5. Data quality: The Review found that data quality is limiting adoption of the CDR in Australia, with some participants still relying on screen scraping as a result. The Review found that addressing data quality as a priority, including via more rigorous compliance enforcement, may increase participant confidence in the CDR and aid in the development of new CDR products. The Review goes as far as recommending that screen scraping be banned in sectors where the CDR is a feasible alternative.

  6. Reciprocity: The Australian CDR rules include sharing obligations on some accredited data recipients ("ADR") – this means that some ADRs are required to share CDR data (including data generated by that ADR), free of charge. However, the Review found that potential participants are avoiding accreditation, or looking to use alternative access models, to get around being subject to the reciprocal data holder obligations, undermining the success of the CDR. The Review recommends that reciprocal data sharing obligations be monitored to ensure that all participants contribute to the system for the ultimate benefit of the consumer.

  7. Sector-by-sector approach: The Australian CDR has been implemented on a sector-by-sector basis, starting with the financial sector, and to be followed by the telecommunications and energy sectors. The Review found that while this approach could support certain cross-sector data sharing use cases, it may not be sufficiently flexible to meet consumer expectations in the longer term (and particularly in the context of the currently proposed introduction of action initiation within the Australian CDR, which the New Zealand Government has indicated will be in-scope of the New Zealand regime also). The Review contemplates a data purpose-driven approach for CDR expansion in the longer term, rather than expansion on a sector-by-sector basis.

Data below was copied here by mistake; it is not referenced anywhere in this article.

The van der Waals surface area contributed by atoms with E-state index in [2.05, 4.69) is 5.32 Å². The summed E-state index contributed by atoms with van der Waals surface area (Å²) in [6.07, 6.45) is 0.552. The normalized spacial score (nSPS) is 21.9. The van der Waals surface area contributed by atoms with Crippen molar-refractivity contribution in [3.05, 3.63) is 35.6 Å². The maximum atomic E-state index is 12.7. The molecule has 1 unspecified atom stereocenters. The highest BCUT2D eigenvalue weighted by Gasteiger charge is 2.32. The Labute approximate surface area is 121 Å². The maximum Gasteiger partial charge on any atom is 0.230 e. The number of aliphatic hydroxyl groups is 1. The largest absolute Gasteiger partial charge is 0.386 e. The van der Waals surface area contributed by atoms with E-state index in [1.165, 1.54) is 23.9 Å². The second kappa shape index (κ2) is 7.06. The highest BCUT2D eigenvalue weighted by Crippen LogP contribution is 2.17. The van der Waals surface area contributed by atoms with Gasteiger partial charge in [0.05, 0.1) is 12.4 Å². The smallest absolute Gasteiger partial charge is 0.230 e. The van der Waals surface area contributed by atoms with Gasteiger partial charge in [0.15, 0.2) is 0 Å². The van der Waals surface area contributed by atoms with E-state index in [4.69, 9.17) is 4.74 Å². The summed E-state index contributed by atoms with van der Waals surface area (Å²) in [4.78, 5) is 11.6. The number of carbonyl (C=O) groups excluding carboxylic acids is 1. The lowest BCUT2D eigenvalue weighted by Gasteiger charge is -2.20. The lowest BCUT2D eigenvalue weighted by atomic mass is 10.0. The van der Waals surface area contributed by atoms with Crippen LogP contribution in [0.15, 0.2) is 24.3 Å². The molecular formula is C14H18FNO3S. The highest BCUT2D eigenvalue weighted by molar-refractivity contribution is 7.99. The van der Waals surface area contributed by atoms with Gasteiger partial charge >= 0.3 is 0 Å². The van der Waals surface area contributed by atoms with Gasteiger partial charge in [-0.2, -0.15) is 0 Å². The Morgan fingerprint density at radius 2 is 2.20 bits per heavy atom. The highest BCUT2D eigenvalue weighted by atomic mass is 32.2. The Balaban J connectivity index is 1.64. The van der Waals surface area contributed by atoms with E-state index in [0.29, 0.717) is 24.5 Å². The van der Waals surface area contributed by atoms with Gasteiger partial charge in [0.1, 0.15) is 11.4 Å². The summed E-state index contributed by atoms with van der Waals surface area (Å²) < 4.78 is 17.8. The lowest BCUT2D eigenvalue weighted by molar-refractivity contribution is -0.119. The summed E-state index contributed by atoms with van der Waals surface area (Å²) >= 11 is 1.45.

New Zealand's CDR

The Review findings provide an opportunity for New Zealand to take into account some of the learnings from the first three years of operation of the Australian regime as we embark on our own CDR journey. Draft New Zealand CDR legislation was set to be introduced in 2022, so we may see a Bill introduced into Parliament very soon.

The Russell McVeagh team will be monitoring the developments and will provide a further update when the Bill has been released. In the meantime, if you would like any advice regarding how the New Zealand CDR might affect you and organisations in your industry, please do not hesitate to contact us.

This article is intended only to provide a summary of the subject covered. It does not purport to be comprehensive or to provide legal advice. No person should act in reliance on any statement contained in this publication without first obtaining specific professional advice. If you require any advice or further information on the subject matter of this newsletter, please contact the partner/solicitor in the firm who normally advises you, or alternatively contact one of the partners listed below.